At the beginning of this week, French and Swedish Internet executives met to focus on cooperation between the two countries’ technology firms and ended up launching a full-board complaint session about the U.S. domination of e-commerce.
The meeting in Paris was indicative of the outrage that some European powers feel toward U.S. success in leveraging the Internet.
According to published reports, Jonas Birgersson, the CEO of a Swedish consulting firm, urged his compatriots to “kick ass on the Internet and challenge Americans.” He added that, “If they win, it won’t be a question of free trade. It will be a question of slavery.”
Many at the conference even went so far as to lament that just as Europeans once conquered the Western hemisphere with force, the Americans are now doing the same thing via the Internet.
While much of this anger can be attributed to genuine concern about being invaded by giant American e-tailers like Amazon.com and Yahoo!, much of the rage is really misplaced anger at itself.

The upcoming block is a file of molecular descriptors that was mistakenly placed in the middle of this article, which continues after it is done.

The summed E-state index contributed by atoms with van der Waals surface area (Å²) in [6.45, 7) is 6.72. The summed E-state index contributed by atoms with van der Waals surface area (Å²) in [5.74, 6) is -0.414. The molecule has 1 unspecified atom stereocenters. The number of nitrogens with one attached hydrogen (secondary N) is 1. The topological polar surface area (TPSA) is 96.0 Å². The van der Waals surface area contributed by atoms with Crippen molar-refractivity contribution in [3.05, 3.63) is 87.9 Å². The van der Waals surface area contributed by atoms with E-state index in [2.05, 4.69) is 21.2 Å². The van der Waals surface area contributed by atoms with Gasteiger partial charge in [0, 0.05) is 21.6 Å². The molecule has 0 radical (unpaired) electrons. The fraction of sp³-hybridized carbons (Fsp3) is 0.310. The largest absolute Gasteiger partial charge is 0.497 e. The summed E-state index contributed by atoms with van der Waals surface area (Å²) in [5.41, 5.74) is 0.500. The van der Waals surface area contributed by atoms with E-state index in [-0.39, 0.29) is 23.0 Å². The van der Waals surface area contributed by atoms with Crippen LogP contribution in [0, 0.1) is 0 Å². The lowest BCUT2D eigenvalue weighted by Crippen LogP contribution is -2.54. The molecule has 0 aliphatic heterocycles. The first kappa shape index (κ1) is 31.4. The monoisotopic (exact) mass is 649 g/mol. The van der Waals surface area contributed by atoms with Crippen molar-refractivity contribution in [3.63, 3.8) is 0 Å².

After all, the staid European telecommunications companies are not being forced by American interests to make prime time Internet surfing cost-prohibitive for the average European by continuing to charge high phone tariffs.
Similarly, the excessive caution of some European bankers and venture capitalists — as well as a lack of imagination — has made it possible for innovative e-tailers to get a foothold on the continent in the first place.
How many of Europe’s top engineers and entrepreneurs have been forced to come to the United States because their ideas were scoffed at by financial leaders in their respective countries?
Still, even with all the bellyaching, Europe’s Internet market has expanded greatly this year. The number of European Internet users has soared as much as 29 percent, and Europe has led the U.S. in wireless phones as a platform for utilizing the Web.
Don’t Blame U.S.
If the leaders who attended this conference are truly serious about winning on the e-commerce battlefield, they must first abide by two American rules that are essential to becoming competitive in the New Economy.
First, they must stop being dishonest with themselves and admit that it is by their own doing that U.S. e-tailers are taking business from under their noses.
Second, it is time to stop complaining and get to work.
What do you think? Let’s talk about it.